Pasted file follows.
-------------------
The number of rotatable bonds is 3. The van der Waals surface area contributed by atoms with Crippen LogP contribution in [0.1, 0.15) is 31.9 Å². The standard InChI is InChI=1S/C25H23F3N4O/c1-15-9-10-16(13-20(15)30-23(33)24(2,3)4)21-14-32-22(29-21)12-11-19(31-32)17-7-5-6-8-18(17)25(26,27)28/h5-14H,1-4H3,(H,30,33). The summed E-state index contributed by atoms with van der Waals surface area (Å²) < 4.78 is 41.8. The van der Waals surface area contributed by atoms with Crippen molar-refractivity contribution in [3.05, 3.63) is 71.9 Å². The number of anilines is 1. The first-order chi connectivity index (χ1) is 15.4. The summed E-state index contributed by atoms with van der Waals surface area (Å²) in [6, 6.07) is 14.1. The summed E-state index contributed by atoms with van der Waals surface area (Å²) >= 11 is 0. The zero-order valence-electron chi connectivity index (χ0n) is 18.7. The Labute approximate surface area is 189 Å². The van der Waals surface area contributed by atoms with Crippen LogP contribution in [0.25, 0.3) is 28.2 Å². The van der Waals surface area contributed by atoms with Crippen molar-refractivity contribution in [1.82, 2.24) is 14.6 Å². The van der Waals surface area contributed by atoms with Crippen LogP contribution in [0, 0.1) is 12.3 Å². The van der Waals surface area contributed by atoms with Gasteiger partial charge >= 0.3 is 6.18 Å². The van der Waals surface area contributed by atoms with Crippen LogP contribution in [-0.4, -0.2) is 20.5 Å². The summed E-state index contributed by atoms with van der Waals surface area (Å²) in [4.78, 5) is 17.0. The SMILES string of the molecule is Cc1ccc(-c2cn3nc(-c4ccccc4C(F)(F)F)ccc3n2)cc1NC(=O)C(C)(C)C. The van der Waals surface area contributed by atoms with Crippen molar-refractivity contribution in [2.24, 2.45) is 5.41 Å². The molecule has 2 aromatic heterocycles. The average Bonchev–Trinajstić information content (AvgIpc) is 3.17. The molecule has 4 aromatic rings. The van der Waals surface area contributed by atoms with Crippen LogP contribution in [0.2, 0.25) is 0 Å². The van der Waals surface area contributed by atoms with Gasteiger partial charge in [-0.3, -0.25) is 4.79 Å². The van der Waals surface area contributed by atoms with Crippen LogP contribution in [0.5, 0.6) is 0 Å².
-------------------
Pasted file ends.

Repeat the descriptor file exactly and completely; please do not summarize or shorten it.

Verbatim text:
The number of rotatable bonds is 3. The van der Waals surface area contributed by atoms with Crippen LogP contribution in [0.1, 0.15) is 31.9 Å². The standard InChI is InChI=1S/C25H23F3N4O/c1-15-9-10-16(13-20(15)30-23(33)24(2,3)4)21-14-32-22(29-21)12-11-19(31-32)17-7-5-6-8-18(17)25(26,27)28/h5-14H,1-4H3,(H,30,33). The summed E-state index contributed by atoms with van der Waals surface area (Å²) < 4.78 is 41.8. The van der Waals surface area contributed by atoms with Crippen molar-refractivity contribution in [3.05, 3.63) is 71.9 Å². The number of anilines is 1. The first-order chi connectivity index (χ1) is 15.4. The summed E-state index contributed by atoms with van der Waals surface area (Å²) in [6, 6.07) is 14.1. The summed E-state index contributed by atoms with van der Waals surface area (Å²) >= 11 is 0. The zero-order valence-electron chi connectivity index (χ0n) is 18.7. The Labute approximate surface area is 189 Å². The van der Waals surface area contributed by atoms with Crippen LogP contribution in [0.25, 0.3) is 28.2 Å². The van der Waals surface area contributed by atoms with Crippen molar-refractivity contribution in [1.82, 2.24) is 14.6 Å². The van der Waals surface area contributed by atoms with Crippen LogP contribution in [0, 0.1) is 12.3 Å². The van der Waals surface area contributed by atoms with Gasteiger partial charge >= 0.3 is 6.18 Å². The van der Waals surface area contributed by atoms with Crippen LogP contribution in [-0.4, -0.2) is 20.5 Å². The summed E-state index contributed by atoms with van der Waals surface area (Å²) in [4.78, 5) is 17.0. The SMILES string of the molecule is Cc1ccc(-c2cn3nc(-c4ccccc4C(F)(F)F)ccc3n2)cc1NC(=O)C(C)(C)C. The van der Waals surface area contributed by atoms with Crippen molar-refractivity contribution in [2.24, 2.45) is 5.41 Å². The molecule has 2 aromatic heterocycles. The average Bonchev–Trinajstić information content (AvgIpc) is 3.17. The molecule has 4 aromatic rings. The van der Waals surface area contributed by atoms with Crippen LogP contribution in [0.2, 0.25) is 0 Å². The van der Waals surface area contributed by atoms with Gasteiger partial charge in [-0.3, -0.25) is 4.79 Å². The van der Waals surface area contributed by atoms with Crippen LogP contribution in [0.5, 0.6) is 0 Å².